Sometimes, if you wait long enough, popular opinion and the whole social and intellectual climate catches up with you.
I’m sad to say.
Over recent weeks and months we have found ourselves faced with some pretty harsh and equally necessary truths. For too long—especially in the cases of the always dubious Jimmy Savile and lesser-known individuals such as Wayne Rogers—we have held a default position of veneration for anyone who behaves in an overtly charitable way or who claims in some sense the title of “carer”. This is understandable. There are a great many people who work within the fields of charity and caring who are indeed committed, selfless and determined to promote and fight for the rights of the people they represent and, in many cases, love. Nonetheless, such blithe reverence has concerned me for years.
At the heart of my long-established concern has always been the vulnerability of those all too often at the heart of these lines of work. As my regular readers will know, I have a severe physical disability—one that means I am in many respects “dependent” on others to help with my various physical needs. I am, also, however, extremely fortunate in that not only do I have good people around me (principally my parents) but that I am also very capable when it comes to expressing myself (my pleasure, my concerns, my general thoughts, my ideas and stories, and, more importantly in the context of this post, my displeasure). I can, to a degree, empathise. I have—as explored here—a degree of experience, albeit historic, of the vagaries of caring within education, and I have, where possible, tried to understand the various issues from as many different angles as possible. But I do not consider myself vulnerable in the way that a great many in our communities are. That I can do what I am right at this moment doing provides me with the degree of protection that too many simply do not have. They, unlike you, unlike me, cannot express themselves—or, in some cases, they can but simply are not be believed.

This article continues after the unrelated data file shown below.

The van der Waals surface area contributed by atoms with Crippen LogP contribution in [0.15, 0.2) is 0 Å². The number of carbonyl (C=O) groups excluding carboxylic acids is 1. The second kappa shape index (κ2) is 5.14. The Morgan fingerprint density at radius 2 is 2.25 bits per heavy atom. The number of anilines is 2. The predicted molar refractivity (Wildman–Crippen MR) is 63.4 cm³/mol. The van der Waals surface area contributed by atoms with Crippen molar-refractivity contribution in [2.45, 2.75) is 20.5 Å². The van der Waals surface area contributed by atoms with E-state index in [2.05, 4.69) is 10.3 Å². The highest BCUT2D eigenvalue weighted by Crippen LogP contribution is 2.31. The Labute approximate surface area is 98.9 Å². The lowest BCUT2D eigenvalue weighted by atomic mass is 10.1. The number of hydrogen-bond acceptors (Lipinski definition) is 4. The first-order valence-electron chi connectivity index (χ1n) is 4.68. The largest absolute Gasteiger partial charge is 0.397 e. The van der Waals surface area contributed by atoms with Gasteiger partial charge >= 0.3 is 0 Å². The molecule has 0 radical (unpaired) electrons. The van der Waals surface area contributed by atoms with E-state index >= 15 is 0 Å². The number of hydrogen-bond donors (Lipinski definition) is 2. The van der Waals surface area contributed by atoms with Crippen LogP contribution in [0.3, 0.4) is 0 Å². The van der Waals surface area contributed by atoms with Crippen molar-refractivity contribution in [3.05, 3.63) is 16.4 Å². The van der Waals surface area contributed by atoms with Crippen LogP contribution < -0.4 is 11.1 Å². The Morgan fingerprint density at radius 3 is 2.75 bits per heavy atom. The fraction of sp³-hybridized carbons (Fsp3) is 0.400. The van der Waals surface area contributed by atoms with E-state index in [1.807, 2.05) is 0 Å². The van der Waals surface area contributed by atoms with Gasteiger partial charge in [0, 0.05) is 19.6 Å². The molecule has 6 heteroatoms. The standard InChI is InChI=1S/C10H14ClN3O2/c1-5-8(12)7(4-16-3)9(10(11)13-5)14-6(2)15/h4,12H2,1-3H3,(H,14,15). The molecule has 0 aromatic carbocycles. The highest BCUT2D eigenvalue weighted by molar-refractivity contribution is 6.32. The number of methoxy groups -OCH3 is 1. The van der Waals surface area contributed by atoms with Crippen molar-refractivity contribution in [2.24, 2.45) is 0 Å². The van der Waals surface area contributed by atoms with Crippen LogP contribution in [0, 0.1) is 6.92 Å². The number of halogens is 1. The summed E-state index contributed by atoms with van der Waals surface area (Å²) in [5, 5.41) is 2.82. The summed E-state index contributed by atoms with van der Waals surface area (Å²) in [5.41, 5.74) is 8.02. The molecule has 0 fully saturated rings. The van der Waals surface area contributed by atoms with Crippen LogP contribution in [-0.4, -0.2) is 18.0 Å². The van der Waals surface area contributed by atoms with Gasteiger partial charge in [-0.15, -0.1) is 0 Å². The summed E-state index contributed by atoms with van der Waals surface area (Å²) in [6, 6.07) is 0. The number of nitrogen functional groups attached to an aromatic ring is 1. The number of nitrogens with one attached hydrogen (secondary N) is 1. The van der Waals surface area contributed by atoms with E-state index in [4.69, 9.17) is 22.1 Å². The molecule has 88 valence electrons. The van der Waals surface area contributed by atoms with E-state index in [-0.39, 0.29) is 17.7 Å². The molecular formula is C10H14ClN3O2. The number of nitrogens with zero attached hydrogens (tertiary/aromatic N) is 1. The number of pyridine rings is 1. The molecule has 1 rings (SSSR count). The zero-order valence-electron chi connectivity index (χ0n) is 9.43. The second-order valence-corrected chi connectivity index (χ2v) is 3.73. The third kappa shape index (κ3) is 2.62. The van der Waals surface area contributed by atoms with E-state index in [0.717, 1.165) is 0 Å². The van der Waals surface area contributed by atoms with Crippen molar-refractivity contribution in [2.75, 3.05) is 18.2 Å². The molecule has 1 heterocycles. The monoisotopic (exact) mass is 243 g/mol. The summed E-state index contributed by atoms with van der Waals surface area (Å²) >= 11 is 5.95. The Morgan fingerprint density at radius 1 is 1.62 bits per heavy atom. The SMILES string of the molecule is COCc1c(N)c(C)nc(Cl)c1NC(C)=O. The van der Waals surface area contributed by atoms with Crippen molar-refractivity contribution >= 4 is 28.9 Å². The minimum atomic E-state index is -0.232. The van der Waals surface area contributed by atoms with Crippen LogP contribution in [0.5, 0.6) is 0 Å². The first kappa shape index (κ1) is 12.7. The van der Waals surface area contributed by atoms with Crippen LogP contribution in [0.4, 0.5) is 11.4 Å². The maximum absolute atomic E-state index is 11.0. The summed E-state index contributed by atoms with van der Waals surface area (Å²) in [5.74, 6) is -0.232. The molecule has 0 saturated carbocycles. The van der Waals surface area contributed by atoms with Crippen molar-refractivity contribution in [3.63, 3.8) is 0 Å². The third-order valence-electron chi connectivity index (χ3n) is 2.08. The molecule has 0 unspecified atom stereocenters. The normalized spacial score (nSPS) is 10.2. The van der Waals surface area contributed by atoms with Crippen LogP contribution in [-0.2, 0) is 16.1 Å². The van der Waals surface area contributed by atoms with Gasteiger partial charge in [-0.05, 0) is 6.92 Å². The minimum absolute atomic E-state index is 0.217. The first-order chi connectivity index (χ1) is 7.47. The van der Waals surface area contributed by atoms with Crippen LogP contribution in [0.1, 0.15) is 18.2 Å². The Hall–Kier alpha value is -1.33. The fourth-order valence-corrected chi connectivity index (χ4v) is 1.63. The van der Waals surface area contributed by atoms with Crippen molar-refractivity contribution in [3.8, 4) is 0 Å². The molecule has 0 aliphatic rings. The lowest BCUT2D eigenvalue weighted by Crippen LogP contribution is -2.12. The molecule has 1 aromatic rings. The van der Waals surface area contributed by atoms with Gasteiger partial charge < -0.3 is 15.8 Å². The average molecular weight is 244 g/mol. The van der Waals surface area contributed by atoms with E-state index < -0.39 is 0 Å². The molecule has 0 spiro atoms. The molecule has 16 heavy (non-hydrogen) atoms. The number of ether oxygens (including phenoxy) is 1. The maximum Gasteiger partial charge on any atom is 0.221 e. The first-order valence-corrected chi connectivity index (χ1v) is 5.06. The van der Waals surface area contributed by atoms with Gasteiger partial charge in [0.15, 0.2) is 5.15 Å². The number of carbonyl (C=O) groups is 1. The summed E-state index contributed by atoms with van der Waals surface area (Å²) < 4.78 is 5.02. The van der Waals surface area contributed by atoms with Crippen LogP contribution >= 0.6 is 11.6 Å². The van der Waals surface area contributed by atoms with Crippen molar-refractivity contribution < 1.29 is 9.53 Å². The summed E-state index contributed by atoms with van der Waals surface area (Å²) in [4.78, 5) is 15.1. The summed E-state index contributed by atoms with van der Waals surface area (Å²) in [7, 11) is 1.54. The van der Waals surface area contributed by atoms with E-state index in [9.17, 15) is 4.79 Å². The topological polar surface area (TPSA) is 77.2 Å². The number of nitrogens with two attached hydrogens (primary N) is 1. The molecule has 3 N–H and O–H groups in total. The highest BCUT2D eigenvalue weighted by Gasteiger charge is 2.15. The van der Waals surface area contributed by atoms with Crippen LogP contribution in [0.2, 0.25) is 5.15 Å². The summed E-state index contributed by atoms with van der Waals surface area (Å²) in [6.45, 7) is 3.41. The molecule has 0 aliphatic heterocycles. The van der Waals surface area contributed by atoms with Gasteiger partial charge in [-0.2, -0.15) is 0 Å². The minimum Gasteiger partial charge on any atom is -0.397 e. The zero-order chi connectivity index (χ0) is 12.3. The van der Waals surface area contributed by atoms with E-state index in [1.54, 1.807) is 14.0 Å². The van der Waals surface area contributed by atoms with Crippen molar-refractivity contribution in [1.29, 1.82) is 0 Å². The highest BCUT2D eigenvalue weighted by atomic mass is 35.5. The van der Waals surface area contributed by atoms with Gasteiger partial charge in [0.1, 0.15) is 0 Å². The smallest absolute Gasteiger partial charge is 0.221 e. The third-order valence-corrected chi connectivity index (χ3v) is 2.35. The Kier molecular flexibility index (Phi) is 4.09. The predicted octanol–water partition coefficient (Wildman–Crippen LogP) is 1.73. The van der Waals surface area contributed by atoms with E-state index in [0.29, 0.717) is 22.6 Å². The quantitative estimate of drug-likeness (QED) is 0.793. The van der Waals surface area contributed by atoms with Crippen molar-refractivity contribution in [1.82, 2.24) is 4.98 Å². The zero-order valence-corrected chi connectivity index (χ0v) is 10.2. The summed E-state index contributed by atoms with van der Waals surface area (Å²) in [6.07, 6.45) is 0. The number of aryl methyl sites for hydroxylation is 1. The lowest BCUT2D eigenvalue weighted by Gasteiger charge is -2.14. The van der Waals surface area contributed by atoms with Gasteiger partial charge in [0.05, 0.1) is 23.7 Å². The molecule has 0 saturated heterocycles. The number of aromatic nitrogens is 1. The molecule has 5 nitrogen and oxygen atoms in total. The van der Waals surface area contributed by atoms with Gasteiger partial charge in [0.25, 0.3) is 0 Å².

And that’s what worries me more than anything. Lack of belief. A general unwillingness (don’t look at me like that, the headlines speak for themselves) to accept that the ostensibly charitable and caring among us can do harm to the very people they are meant to be looking out for.
Now let me be very, very clear about this. I am not in any way suggesting that everyone who works for charities, or who raises funds, is a self-serving predator. Nor am I intending to imply that all (or even a large minority of) care workers, at whatever level, are heartless bullies and abusers. Far from it. What I am, however, trying to highlight is just how important it is for us to acknowledge as a society that individual motivations for following such paths in life are numerous. Whether financial, vocational or simply because circumstance dictates that you have to care for someone close to you because no one can do it as well as you can, many people find themselves falling into these particular categories.